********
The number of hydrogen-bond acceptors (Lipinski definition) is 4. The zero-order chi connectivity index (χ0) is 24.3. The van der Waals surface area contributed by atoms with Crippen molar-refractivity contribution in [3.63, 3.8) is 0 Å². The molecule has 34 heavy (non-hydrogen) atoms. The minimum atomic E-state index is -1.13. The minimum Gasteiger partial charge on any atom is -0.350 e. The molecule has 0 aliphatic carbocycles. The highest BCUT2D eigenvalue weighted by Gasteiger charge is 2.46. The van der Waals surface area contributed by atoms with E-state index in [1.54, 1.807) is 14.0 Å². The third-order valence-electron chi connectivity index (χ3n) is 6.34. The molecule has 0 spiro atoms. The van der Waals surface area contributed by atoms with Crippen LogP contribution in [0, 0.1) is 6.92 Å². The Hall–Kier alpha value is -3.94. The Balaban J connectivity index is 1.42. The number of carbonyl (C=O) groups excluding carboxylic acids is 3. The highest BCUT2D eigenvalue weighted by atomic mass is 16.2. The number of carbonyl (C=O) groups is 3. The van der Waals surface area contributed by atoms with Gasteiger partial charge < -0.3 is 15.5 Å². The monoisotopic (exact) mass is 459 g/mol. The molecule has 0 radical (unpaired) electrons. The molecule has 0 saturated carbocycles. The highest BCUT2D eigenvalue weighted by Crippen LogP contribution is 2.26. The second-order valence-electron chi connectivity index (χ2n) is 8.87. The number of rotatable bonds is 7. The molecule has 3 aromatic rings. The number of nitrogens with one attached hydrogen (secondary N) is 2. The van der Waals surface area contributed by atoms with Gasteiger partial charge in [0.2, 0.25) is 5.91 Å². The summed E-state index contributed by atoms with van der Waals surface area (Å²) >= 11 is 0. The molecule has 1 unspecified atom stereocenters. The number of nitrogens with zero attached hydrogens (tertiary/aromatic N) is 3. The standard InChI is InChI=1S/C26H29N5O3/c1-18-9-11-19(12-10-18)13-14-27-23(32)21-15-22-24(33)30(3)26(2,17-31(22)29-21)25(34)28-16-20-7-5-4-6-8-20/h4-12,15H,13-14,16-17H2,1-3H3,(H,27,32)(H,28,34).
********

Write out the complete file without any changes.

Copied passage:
The number of hydrogen-bond acceptors (Lipinski definition) is 4. The zero-order chi connectivity index (χ0) is 24.3. The van der Waals surface area contributed by atoms with Crippen molar-refractivity contribution in [3.63, 3.8) is 0 Å². The molecule has 34 heavy (non-hydrogen) atoms. The minimum atomic E-state index is -1.13. The minimum Gasteiger partial charge on any atom is -0.350 e. The molecule has 0 aliphatic carbocycles. The highest BCUT2D eigenvalue weighted by Gasteiger charge is 2.46. The van der Waals surface area contributed by atoms with E-state index in [1.54, 1.807) is 14.0 Å². The third-order valence-electron chi connectivity index (χ3n) is 6.34. The molecule has 0 spiro atoms. The van der Waals surface area contributed by atoms with Crippen LogP contribution in [0, 0.1) is 6.92 Å². The Hall–Kier alpha value is -3.94. The Balaban J connectivity index is 1.42. The number of carbonyl (C=O) groups excluding carboxylic acids is 3. The highest BCUT2D eigenvalue weighted by atomic mass is 16.2. The number of carbonyl (C=O) groups is 3. The van der Waals surface area contributed by atoms with Gasteiger partial charge < -0.3 is 15.5 Å². The monoisotopic (exact) mass is 459 g/mol. The molecule has 0 radical (unpaired) electrons. The molecule has 0 saturated carbocycles. The highest BCUT2D eigenvalue weighted by Crippen LogP contribution is 2.26. The second-order valence-electron chi connectivity index (χ2n) is 8.87. The number of rotatable bonds is 7. The molecule has 3 aromatic rings. The number of nitrogens with one attached hydrogen (secondary N) is 2. The van der Waals surface area contributed by atoms with Gasteiger partial charge in [0.2, 0.25) is 5.91 Å². The summed E-state index contributed by atoms with van der Waals surface area (Å²) >= 11 is 0. The molecule has 1 unspecified atom stereocenters. The number of nitrogens with zero attached hydrogens (tertiary/aromatic N) is 3. The standard InChI is InChI=1S/C26H29N5O3/c1-18-9-11-19(12-10-18)13-14-27-23(32)21-15-22-24(33)30(3)26(2,17-31(22)29-21)25(34)28-16-20-7-5-4-6-8-20/h4-12,15H,13-14,16-17H2,1-3H3,(H,27,32)(H,28,34).